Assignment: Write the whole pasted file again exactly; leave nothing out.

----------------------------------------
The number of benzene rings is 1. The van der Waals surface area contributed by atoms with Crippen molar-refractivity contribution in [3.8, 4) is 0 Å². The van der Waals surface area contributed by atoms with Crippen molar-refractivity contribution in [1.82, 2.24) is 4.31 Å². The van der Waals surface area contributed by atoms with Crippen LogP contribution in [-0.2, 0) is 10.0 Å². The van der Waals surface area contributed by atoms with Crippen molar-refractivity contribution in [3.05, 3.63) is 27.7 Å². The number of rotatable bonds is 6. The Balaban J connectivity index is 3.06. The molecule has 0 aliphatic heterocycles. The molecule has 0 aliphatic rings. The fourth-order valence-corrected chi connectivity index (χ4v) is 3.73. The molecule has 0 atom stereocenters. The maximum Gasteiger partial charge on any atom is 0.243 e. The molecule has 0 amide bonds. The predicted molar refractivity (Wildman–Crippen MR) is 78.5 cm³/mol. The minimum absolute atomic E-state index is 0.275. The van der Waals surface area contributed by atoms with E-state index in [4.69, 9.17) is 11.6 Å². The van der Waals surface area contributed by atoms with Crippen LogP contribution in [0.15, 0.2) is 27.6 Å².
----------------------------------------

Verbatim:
The number of benzene rings is 1. The van der Waals surface area contributed by atoms with Crippen molar-refractivity contribution in [3.8, 4) is 0 Å². The van der Waals surface area contributed by atoms with Crippen molar-refractivity contribution in [1.82, 2.24) is 4.31 Å². The van der Waals surface area contributed by atoms with Crippen LogP contribution in [-0.2, 0) is 10.0 Å². The van der Waals surface area contributed by atoms with Crippen molar-refractivity contribution in [3.05, 3.63) is 27.7 Å². The number of rotatable bonds is 6. The Balaban J connectivity index is 3.06. The molecule has 0 aliphatic heterocycles. The molecule has 0 aliphatic rings. The fourth-order valence-corrected chi connectivity index (χ4v) is 3.73. The molecule has 0 atom stereocenters. The maximum Gasteiger partial charge on any atom is 0.243 e. The molecule has 0 amide bonds. The predicted molar refractivity (Wildman–Crippen MR) is 78.5 cm³/mol. The minimum absolute atomic E-state index is 0.275. The van der Waals surface area contributed by atoms with E-state index in [4.69, 9.17) is 11.6 Å². The van der Waals surface area contributed by atoms with Crippen LogP contribution in [0.15, 0.2) is 27.6 Å².